• The Palestinians Are Choosing to Fall Behind - Prof. Eyal Zisser
    In the past, the Palestinians simply had to nod in a certain direction for the Arab world to heed their desires and whims and dutifully follow the dictates of the PLO. The glory days of Palestinian nationalism, however, are gone. Arab countries no longer fear saying no to the Palestinians. They also don't want to abandon their own interests anymore on the Palestinians' behalf. The Arab world, by and large, no longer views Israel as the enemy - rather as a strategic ally in the fight against the extremism and terror espoused by Iran and its proxies.
        The decision by Egypt, Jordan, Morocco and Gulf States to attend the U.S.-led economic summit in Bahrain, therefore, is a resounding slap in the face of the Palestinian Authority. The Palestinian public is fed up with the PA and doesn't trust it anymore. Arab countries are following suit. The writer is a lecturer in the Middle East History Department at Tel Aviv University. (Israel Hayom)
  • India Votes in Favor of Israel Against Palestinian NGO in UN
    In a rare move, India voted in favor of a decision introduced by Israel in the UN Economic and Social Council (ECOSOC) that objected to granting consultative status to a Palestinian non-governmental organization that Israel said did not disclose its ties with Hamas. The Council decided to return the NGO's application in a 28 to 15 vote with 5 abstentions. Countries voting in favor of the decision included Brazil, Canada, Colombia, France, Germany, India, Ireland, Japan, Korea, Ukraine, United Kingdom, and the United States.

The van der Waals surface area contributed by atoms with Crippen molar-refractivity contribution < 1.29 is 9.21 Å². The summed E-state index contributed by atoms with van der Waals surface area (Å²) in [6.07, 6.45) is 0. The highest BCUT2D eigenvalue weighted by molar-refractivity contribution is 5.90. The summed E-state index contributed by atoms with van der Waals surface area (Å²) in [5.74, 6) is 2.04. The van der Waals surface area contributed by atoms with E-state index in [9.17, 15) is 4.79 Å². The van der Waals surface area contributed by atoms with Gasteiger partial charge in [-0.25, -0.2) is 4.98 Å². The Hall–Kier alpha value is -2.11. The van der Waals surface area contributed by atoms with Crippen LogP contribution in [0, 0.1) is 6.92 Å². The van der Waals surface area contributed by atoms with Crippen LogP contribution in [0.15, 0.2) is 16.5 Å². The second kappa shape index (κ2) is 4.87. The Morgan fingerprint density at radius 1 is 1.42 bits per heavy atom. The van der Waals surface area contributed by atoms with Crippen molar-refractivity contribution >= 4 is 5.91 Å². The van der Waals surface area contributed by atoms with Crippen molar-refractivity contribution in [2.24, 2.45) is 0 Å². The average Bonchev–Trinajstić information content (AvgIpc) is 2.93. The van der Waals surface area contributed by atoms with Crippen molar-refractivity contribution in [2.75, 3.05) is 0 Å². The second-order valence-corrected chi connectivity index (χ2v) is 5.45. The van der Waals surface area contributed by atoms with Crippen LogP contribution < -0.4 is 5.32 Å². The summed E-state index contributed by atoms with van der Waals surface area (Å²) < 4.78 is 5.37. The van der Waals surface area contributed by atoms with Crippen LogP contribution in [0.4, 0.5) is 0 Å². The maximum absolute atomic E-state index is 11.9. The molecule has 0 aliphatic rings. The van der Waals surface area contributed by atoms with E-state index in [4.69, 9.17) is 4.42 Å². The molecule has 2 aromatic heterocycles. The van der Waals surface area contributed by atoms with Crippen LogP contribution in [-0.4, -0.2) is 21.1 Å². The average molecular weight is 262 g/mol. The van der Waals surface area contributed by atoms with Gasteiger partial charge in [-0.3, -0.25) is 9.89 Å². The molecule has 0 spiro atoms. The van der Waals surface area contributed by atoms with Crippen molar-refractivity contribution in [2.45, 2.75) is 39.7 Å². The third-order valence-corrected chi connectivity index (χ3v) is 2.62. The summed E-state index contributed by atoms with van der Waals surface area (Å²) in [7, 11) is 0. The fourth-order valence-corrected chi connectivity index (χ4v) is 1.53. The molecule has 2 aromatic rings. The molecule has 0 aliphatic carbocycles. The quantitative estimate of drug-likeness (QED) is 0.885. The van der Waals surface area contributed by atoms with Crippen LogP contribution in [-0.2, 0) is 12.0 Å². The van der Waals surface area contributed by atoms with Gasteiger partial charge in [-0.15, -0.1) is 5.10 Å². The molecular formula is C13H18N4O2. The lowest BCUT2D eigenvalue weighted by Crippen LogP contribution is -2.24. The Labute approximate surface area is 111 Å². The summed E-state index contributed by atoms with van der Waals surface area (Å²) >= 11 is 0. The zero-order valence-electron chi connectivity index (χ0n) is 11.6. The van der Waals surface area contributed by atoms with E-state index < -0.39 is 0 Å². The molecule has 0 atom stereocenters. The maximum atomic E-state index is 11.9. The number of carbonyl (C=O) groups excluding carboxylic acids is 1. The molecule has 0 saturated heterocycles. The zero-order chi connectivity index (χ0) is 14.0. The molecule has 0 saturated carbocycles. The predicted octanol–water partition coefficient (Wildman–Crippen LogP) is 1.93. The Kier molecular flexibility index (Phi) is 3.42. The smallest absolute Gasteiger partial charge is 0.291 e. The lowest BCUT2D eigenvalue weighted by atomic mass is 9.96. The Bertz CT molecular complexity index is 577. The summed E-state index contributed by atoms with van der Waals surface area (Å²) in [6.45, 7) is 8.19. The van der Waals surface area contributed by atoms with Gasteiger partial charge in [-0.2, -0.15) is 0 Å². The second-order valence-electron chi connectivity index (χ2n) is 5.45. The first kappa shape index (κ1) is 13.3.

Israel's Permanent Mission to the UN said the NGO, registered in Lebanon under the name "Witness," ostensibly deals with the rights of Palestinian refugees in Lebanon. However in recent months, Israel's security services have revealed that "Witness belongs to the Hamas movement and acts on its behalf against Israel as part of a network of institutions and organizations the terrorist organization operates outside the Gaza Strip." "Witness" has been declared a terrorist organization in Israel.
        The Deputy Chief of Mission at Israel's Embassy in New Delhi tweeted: "Thank you #India for standing with @IsraelinUN and rejecting the request of terrorist organization 'Shahed' to obtain the status of an observer in #UN. Together we will continue to act against terrorist organizations that intend to harm."  (Press Trust of India)
        See also Netanyahu Thanks India for Backing Israel at UN (Times of India)
  • The New York Times and Birthright - Jerold Auerbach
    A New York Times front-page story by reporter Farah Stockman about Risa Nagel, who abandoned her Birthright tour in Israel in protest, highlighted (yet again) the imagined deficiencies of the Jewish state. Birthright has brought nearly 700,000 young Jews (including my daughter) to Israel. Among the reasons cited for skepticism regarding Birthright's impartiality is that Prime Minister Benjamin Netanyahu "routinely addresses Birthright events" and even "urges participants to support Israel" once they return home.